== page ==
Installing New Mid America Motorworks Seats In Our ’95 Corvette

For those of you just joining us, your humble Corvette Online editor bought a 1995 C4 roadster last year, and set out to make the old Corvette roadster, affectionately christened “Red Haired Step Child,” the baddest in the land.

When I use the term ‘baddest,” I’m not referring to hacking up a clean old ‘Vette, LS swap, or amateur build that leaves the car worse off than it was, squandering any value the old jalopy might have had in the process.

1995 Chevy Corvette aka “Red Haired Step Child.” 34k miles, five owners, pampered and well cared for but showing a little wear around the edges. We’ll fix that.

I’m talking about preserving and gently breathing on a very clean, low-mile C4 Corvette, helping it along and bringing it into the 21st century while preserving its factory integrity.

The C4 is obsolete compared to today’s ‘Vettes, but the later years – 1992-1996 – were nicely refined cruisers and are very capable beasts in the twisty bits. The LT1 V8, even with its kooky Opti Spark, is still a stinkin’ small-block Chevy and probably underrated at 300hp.

We also think Jerry Palmer’s styling has stood the test of time. Designed in the wee dawn of the 1980s and debuting for sale in March 1983, the C4 design is now thirty-four years old!  The refresh in 1992 was especially deft, and when compared to the bloated styling themes of today, seems lithe and sleek in comparison. We love it.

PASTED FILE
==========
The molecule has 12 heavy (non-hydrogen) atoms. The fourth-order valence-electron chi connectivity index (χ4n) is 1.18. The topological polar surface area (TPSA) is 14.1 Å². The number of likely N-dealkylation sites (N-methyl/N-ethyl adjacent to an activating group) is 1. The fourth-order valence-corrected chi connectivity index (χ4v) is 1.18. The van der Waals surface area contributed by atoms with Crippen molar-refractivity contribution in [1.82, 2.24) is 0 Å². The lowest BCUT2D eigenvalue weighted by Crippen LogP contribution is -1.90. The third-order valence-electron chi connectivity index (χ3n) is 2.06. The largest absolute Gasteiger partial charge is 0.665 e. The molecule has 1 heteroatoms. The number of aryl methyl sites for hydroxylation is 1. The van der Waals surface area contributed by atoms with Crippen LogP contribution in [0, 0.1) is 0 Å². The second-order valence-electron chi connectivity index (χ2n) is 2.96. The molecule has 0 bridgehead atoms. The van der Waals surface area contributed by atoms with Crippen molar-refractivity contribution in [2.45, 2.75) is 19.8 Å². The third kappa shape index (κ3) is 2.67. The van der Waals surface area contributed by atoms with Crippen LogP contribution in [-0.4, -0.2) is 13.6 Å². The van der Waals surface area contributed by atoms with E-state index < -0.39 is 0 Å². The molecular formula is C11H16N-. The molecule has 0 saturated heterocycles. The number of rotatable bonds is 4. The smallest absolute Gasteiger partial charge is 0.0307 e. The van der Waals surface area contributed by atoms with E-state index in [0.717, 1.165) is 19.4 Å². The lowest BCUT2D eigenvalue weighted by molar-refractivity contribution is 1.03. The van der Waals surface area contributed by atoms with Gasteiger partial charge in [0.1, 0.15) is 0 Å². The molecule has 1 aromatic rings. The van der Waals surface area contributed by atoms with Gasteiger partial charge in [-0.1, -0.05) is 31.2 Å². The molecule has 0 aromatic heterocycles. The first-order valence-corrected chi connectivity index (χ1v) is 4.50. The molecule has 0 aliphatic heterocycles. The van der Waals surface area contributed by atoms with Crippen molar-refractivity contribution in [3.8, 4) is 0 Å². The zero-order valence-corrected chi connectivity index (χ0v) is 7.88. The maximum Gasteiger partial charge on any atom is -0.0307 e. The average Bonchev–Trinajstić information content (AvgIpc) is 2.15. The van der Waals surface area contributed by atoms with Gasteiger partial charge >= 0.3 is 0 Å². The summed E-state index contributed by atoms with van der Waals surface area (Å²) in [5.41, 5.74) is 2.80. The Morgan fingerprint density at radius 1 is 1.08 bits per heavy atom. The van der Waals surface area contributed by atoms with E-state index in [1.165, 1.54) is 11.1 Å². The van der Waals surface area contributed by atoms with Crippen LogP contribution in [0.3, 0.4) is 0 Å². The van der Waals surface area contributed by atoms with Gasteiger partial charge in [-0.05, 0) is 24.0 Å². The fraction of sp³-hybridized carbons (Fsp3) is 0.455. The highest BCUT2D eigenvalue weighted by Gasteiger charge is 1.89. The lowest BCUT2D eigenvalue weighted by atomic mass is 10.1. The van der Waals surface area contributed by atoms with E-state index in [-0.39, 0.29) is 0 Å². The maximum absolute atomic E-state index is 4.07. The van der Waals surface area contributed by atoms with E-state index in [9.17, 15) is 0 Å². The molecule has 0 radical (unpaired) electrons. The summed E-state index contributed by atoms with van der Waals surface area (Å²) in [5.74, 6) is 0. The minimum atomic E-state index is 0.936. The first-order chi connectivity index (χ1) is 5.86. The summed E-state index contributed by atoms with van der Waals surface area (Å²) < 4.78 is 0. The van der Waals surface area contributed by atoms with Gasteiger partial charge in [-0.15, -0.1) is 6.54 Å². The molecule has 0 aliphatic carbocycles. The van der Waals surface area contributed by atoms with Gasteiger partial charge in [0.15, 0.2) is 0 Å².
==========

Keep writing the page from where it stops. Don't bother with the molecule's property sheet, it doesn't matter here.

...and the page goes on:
C4 styling has arguably gotten better with age, looking long and sleek compared to later ‘Vettes with shorter overhangs. I’ll probably get some hate mail for that observation, but so be it.

The first stop in this journey was correcting the paint. We had Meguiar’s in Irvine, California, help us out and that became the initial salvo of the love fest laid on this old C4. I would say we returned the paint to roughly 95-percent “new,” and correction is a great option to explore before any repaint.